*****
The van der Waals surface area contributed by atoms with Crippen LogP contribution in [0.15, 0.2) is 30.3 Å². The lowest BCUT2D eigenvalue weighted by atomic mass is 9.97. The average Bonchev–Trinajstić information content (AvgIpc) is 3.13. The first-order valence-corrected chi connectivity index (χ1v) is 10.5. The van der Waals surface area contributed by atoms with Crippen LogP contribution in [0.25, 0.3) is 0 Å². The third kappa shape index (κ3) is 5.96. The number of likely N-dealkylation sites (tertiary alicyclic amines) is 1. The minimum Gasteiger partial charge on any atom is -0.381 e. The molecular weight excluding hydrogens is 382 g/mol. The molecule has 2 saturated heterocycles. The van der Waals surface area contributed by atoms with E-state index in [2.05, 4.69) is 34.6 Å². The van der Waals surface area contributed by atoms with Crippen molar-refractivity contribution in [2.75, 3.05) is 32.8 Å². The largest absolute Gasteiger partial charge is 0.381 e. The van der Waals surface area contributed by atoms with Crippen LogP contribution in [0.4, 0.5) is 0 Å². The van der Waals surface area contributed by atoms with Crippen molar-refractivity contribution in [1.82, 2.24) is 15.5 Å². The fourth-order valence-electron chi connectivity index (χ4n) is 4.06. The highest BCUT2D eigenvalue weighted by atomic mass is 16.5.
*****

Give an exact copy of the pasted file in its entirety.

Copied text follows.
The van der Waals surface area contributed by atoms with Crippen LogP contribution in [0.15, 0.2) is 30.3 Å². The lowest BCUT2D eigenvalue weighted by atomic mass is 9.97. The average Bonchev–Trinajstić information content (AvgIpc) is 3.13. The first-order valence-corrected chi connectivity index (χ1v) is 10.5. The van der Waals surface area contributed by atoms with Crippen LogP contribution in [0.25, 0.3) is 0 Å². The third kappa shape index (κ3) is 5.96. The number of likely N-dealkylation sites (tertiary alicyclic amines) is 1. The minimum Gasteiger partial charge on any atom is -0.381 e. The molecular weight excluding hydrogens is 382 g/mol. The molecule has 2 saturated heterocycles. The van der Waals surface area contributed by atoms with E-state index in [2.05, 4.69) is 34.6 Å². The van der Waals surface area contributed by atoms with Crippen molar-refractivity contribution in [2.75, 3.05) is 32.8 Å². The largest absolute Gasteiger partial charge is 0.381 e. The van der Waals surface area contributed by atoms with Crippen LogP contribution in [0.4, 0.5) is 0 Å². The van der Waals surface area contributed by atoms with Crippen molar-refractivity contribution in [1.82, 2.24) is 15.5 Å². The fourth-order valence-electron chi connectivity index (χ4n) is 4.06. The highest BCUT2D eigenvalue weighted by atomic mass is 16.5.